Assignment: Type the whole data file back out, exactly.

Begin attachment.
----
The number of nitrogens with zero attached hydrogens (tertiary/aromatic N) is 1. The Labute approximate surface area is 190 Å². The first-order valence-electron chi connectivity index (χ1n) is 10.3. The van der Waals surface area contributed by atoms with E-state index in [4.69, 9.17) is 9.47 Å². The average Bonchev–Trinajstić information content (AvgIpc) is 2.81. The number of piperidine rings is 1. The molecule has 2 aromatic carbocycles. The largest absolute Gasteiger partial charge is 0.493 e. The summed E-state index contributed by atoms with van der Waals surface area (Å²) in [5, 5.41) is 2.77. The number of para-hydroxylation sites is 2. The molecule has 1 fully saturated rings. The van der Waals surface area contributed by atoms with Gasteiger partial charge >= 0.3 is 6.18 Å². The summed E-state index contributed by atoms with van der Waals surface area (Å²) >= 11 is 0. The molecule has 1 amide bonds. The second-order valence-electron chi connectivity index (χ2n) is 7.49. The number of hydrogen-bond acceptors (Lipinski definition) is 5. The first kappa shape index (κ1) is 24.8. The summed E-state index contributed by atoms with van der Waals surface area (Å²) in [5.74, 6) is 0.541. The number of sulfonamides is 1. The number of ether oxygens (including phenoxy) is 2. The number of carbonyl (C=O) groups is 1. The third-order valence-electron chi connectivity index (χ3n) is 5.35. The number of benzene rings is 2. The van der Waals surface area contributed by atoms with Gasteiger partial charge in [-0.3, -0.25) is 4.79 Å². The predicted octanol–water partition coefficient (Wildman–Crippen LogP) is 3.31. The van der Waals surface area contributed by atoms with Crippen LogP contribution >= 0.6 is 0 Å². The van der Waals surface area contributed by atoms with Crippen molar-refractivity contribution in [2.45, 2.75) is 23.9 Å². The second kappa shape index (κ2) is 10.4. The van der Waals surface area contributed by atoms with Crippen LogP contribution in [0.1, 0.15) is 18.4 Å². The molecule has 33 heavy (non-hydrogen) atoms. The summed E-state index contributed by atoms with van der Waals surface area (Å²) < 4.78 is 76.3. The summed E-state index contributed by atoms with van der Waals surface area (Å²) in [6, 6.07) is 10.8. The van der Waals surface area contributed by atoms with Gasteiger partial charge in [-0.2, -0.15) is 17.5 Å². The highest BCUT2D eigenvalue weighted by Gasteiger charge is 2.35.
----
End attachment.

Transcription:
The number of nitrogens with zero attached hydrogens (tertiary/aromatic N) is 1. The Labute approximate surface area is 190 Å². The first-order valence-electron chi connectivity index (χ1n) is 10.3. The van der Waals surface area contributed by atoms with E-state index in [4.69, 9.17) is 9.47 Å². The average Bonchev–Trinajstić information content (AvgIpc) is 2.81. The number of piperidine rings is 1. The molecule has 2 aromatic carbocycles. The largest absolute Gasteiger partial charge is 0.493 e. The summed E-state index contributed by atoms with van der Waals surface area (Å²) in [5, 5.41) is 2.77. The number of para-hydroxylation sites is 2. The molecule has 1 fully saturated rings. The van der Waals surface area contributed by atoms with Gasteiger partial charge >= 0.3 is 6.18 Å². The summed E-state index contributed by atoms with van der Waals surface area (Å²) >= 11 is 0. The molecule has 1 amide bonds. The second-order valence-electron chi connectivity index (χ2n) is 7.49. The number of hydrogen-bond acceptors (Lipinski definition) is 5. The first kappa shape index (κ1) is 24.8. The summed E-state index contributed by atoms with van der Waals surface area (Å²) in [5.74, 6) is 0.541. The number of sulfonamides is 1. The number of ether oxygens (including phenoxy) is 2. The number of carbonyl (C=O) groups is 1. The third-order valence-electron chi connectivity index (χ3n) is 5.35. The number of benzene rings is 2. The van der Waals surface area contributed by atoms with Gasteiger partial charge in [-0.3, -0.25) is 4.79 Å². The predicted octanol–water partition coefficient (Wildman–Crippen LogP) is 3.31. The van der Waals surface area contributed by atoms with Crippen LogP contribution >= 0.6 is 0 Å². The van der Waals surface area contributed by atoms with Crippen molar-refractivity contribution in [2.45, 2.75) is 23.9 Å². The second kappa shape index (κ2) is 10.4. The van der Waals surface area contributed by atoms with Crippen LogP contribution in [0.1, 0.15) is 18.4 Å². The molecule has 33 heavy (non-hydrogen) atoms. The summed E-state index contributed by atoms with van der Waals surface area (Å²) < 4.78 is 76.3. The summed E-state index contributed by atoms with van der Waals surface area (Å²) in [6, 6.07) is 10.8. The van der Waals surface area contributed by atoms with Gasteiger partial charge in [-0.2, -0.15) is 17.5 Å². The highest BCUT2D eigenvalue weighted by Gasteiger charge is 2.35.